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The Essence & Essentials of Cottage Gardening

The Essence & Essentials of Cottage Gardening

Tuesday, March 16th, 2021

You’ve probably had that moment driving through a quaint neighborhood, looking out the window, and doing a double-take when you encountered a perfectly adorable garden. But what made it perfect wasn’t an organized row of flowers or an overly planned design. It was more of a natural explosion of color, and a large assortment of textures, shapes and sizes. That’s the cottage garden! Let’s dig a little deeper and determine how you can start your own cottage garden with a few easy steps and flower suggestions.

A Little Garden History

The name for “cottage gardens” didn’t come about because the flowers are necessarily reminiscent of the English countryside, but because they were densely planted very close to the homes of British laborers who didn’t have much space. They needed the flowers and herbs to sustain their families, to offer remedies, and to deter unwanted pests—all for practical purposes. The concept eventually took a life of its own and transformed into a much more lavish and lovely appearance in Victorian times. Practicality shifted to a more ornamental and decorative display of flowering herbs, fruits and blooms. This has carried on to the version we know and love today.

Design Aesthetic & Plant Advice

There’s a long list of ways to achieve the cottage look. If you’re just getting started, don’t be overwhelmed with trying to master them all. Just select a couple of key features from this list to kick things off.

  • Dense plantings
  • Herbs & edibles
  • Informal layout
  • Footpaths are common
  • Stone wall or fence for climbers
  • Includes fragrant flowers
  • Combines annuals & perennials
  • Utilizes found objects or accents like birdbaths

The list of plants to choose from is truly never-ending, but we like to suggest a variety of heights, textures, edibles, pollinators and fragrant choices. These are all great for starters:

Astilbe: it has feathery flowers, a range of soft colors, and is quite tall and bushy—perfect as a central feature.

Lavender: the edible aspect gives it a nod to traditional cottage gardens, while the tall purple stalks are perfect along pathways or edges.

Foxglove: since these flowers tolerate shade, they work well up against the house or a structure that may be blocking light… and their blooms are stunning!

Allium: these huge globe-like ornamental onions add a special flare wherever they’re placed. Bunch them together in several different groupings throughout the garden for the best impact.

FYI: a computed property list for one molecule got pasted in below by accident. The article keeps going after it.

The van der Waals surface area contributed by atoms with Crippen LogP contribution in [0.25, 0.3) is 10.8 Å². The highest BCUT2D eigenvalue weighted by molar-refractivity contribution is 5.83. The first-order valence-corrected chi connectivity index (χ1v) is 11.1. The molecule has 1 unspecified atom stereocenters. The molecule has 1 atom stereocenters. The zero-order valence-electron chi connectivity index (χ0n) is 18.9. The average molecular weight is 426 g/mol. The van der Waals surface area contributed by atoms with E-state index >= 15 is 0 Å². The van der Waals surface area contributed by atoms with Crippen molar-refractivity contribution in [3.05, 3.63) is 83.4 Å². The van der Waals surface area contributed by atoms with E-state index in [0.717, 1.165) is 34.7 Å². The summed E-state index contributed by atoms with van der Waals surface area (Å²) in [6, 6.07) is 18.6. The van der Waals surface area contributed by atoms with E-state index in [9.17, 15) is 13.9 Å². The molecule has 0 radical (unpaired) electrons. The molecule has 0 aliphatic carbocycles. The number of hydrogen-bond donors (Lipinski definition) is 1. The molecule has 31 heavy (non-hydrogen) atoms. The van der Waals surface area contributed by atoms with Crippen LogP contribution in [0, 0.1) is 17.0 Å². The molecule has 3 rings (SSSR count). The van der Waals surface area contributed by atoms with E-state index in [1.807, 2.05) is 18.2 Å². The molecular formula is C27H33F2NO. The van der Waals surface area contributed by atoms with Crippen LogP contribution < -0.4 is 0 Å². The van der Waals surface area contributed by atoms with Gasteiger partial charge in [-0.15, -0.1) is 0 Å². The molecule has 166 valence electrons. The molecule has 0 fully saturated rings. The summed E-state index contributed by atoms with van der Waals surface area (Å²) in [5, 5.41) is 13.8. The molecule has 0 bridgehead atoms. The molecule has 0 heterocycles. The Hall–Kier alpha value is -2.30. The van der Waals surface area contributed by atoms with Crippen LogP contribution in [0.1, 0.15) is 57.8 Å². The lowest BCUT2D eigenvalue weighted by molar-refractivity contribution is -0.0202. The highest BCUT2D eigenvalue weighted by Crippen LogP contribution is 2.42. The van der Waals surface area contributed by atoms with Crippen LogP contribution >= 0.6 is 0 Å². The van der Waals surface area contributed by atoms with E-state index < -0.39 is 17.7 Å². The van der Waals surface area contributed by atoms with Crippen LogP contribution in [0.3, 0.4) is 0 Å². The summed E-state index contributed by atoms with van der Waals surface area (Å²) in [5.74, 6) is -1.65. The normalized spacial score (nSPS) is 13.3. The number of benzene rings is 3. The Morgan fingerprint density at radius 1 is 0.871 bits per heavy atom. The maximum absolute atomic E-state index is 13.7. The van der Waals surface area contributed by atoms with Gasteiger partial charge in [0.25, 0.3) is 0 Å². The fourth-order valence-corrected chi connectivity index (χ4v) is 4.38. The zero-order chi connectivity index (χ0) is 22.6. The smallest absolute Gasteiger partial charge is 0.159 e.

Purple Coneflower: bright, tall and visible from afar, echinacea is a quintessential cottage garden bloom. It’s an all-time favorite perennial!

Peonies: large, rose-like blooms in a rainbow of colors will add charm, character and romance to any cottage garden. Peonies are one of only a few bulbs that can be planted in the spring or the fall, and they are incredibly prolific.

Getting Started

Find your space. Since you’ll need lots of plants to create a dense appearance, you might want to start with a small area. It’s less expensive and less to maintain!

Choose your plants. Variety is key here. Choose tall and short perennials, a wide range of colors, some climbers for a structure, and toss in some annuals for fun. Combine seeds with bulbs, some herbs and definitely include pollinators.

Be relaxed. Plant your selections in an unorganized manner instead of a tidy plan. You don’t need rows, and tall items can be scattered about, not always in back as you would do for a structured garden design.

Keep it up. Continue to add flowers over time and allow the garden to be flexible and ever changing.


While the cottage garden can look a little messy and overgrown at times (and that’s part of it’s charm), it does require some upkeep if you want to maintain a vibrant and lasting landscape. Simply make time to:

  • Remove flowers that are taking over and crowding out their neighbors.
  • Divide perennials to manage their size and help their performance.
  • Deadhead flowers so the garden stays fresh.
  • Try an automatic watering system for easier care.
  • Add mulch where possible to prevent weeds.

The Cottage Garden is one of many great themes you can create at home. For inspiration on other garden types like Memory Gardens, Kids’ Gardens, Container Gardens and much more, visit this page.